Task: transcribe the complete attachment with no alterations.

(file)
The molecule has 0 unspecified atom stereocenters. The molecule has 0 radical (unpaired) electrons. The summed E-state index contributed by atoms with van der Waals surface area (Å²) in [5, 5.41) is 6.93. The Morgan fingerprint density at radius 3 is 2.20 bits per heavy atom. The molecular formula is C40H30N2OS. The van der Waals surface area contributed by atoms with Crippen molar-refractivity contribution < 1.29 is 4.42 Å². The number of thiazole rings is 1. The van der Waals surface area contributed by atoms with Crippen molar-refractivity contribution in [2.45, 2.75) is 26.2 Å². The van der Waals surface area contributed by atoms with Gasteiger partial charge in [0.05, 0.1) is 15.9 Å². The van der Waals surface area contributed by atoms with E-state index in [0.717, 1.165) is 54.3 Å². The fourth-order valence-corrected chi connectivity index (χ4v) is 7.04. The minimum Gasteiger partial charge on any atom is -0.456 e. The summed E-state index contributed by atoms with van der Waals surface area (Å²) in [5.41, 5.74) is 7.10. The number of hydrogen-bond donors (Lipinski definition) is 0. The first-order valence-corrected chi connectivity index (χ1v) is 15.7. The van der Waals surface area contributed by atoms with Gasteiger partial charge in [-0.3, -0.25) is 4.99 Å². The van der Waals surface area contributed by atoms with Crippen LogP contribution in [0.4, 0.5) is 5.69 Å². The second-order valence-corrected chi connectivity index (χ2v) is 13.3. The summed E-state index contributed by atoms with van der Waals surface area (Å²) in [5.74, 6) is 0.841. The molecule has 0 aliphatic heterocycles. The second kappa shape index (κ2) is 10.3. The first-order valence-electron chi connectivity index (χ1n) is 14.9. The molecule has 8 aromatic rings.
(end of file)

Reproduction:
The molecule has 0 unspecified atom stereocenters. The molecule has 0 radical (unpaired) electrons. The summed E-state index contributed by atoms with van der Waals surface area (Å²) in [5, 5.41) is 6.93. The Morgan fingerprint density at radius 3 is 2.20 bits per heavy atom. The molecular formula is C40H30N2OS. The van der Waals surface area contributed by atoms with Crippen molar-refractivity contribution < 1.29 is 4.42 Å². The number of thiazole rings is 1. The van der Waals surface area contributed by atoms with Crippen molar-refractivity contribution in [2.45, 2.75) is 26.2 Å². The van der Waals surface area contributed by atoms with Gasteiger partial charge in [0.05, 0.1) is 15.9 Å². The van der Waals surface area contributed by atoms with E-state index in [0.717, 1.165) is 54.3 Å². The fourth-order valence-corrected chi connectivity index (χ4v) is 7.04. The minimum Gasteiger partial charge on any atom is -0.456 e. The summed E-state index contributed by atoms with van der Waals surface area (Å²) in [5.41, 5.74) is 7.10. The number of hydrogen-bond donors (Lipinski definition) is 0. The first-order valence-corrected chi connectivity index (χ1v) is 15.7. The van der Waals surface area contributed by atoms with Gasteiger partial charge in [-0.3, -0.25) is 4.99 Å². The van der Waals surface area contributed by atoms with Crippen LogP contribution in [0.4, 0.5) is 5.69 Å². The second-order valence-corrected chi connectivity index (χ2v) is 13.3. The summed E-state index contributed by atoms with van der Waals surface area (Å²) in [5.74, 6) is 0.841. The molecule has 0 aliphatic heterocycles. The second kappa shape index (κ2) is 10.3. The first-order valence-electron chi connectivity index (χ1n) is 14.9. The molecule has 8 aromatic rings.